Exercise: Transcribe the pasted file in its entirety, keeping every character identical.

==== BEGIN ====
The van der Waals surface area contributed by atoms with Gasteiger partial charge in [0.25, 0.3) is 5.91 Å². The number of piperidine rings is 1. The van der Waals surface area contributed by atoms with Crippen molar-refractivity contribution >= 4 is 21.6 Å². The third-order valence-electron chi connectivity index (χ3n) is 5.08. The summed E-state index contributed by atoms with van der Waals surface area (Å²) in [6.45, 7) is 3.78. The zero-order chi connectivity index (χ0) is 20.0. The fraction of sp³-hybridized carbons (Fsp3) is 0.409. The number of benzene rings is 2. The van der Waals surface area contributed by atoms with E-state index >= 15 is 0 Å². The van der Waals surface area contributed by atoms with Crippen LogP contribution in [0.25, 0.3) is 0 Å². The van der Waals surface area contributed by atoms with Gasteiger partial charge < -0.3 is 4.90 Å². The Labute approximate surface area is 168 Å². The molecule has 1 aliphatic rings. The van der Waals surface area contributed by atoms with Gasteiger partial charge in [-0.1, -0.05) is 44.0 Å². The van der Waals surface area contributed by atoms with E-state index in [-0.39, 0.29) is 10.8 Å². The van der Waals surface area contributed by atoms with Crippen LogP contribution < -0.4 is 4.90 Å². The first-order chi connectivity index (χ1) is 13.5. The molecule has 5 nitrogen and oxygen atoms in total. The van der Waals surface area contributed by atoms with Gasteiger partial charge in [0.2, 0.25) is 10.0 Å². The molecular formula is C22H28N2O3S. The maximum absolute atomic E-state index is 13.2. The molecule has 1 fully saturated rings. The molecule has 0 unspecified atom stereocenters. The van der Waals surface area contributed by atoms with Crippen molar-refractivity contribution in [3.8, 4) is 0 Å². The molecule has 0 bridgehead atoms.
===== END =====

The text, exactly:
The van der Waals surface area contributed by atoms with Gasteiger partial charge in [0.25, 0.3) is 5.91 Å². The number of piperidine rings is 1. The van der Waals surface area contributed by atoms with Crippen molar-refractivity contribution >= 4 is 21.6 Å². The third-order valence-electron chi connectivity index (χ3n) is 5.08. The summed E-state index contributed by atoms with van der Waals surface area (Å²) in [6.45, 7) is 3.78. The zero-order chi connectivity index (χ0) is 20.0. The fraction of sp³-hybridized carbons (Fsp3) is 0.409. The number of benzene rings is 2. The van der Waals surface area contributed by atoms with E-state index >= 15 is 0 Å². The van der Waals surface area contributed by atoms with Crippen LogP contribution in [0.25, 0.3) is 0 Å². The van der Waals surface area contributed by atoms with Gasteiger partial charge < -0.3 is 4.90 Å². The Labute approximate surface area is 168 Å². The molecule has 1 aliphatic rings. The van der Waals surface area contributed by atoms with Gasteiger partial charge in [-0.1, -0.05) is 44.0 Å². The van der Waals surface area contributed by atoms with E-state index in [-0.39, 0.29) is 10.8 Å². The van der Waals surface area contributed by atoms with Crippen LogP contribution < -0.4 is 4.90 Å². The first-order chi connectivity index (χ1) is 13.5. The molecule has 5 nitrogen and oxygen atoms in total. The van der Waals surface area contributed by atoms with Gasteiger partial charge in [0.2, 0.25) is 10.0 Å². The molecular formula is C22H28N2O3S. The maximum absolute atomic E-state index is 13.2. The molecule has 1 fully saturated rings. The molecule has 0 unspecified atom stereocenters. The van der Waals surface area contributed by atoms with Crippen molar-refractivity contribution in [3.8, 4) is 0 Å². The molecule has 0 bridgehead atoms.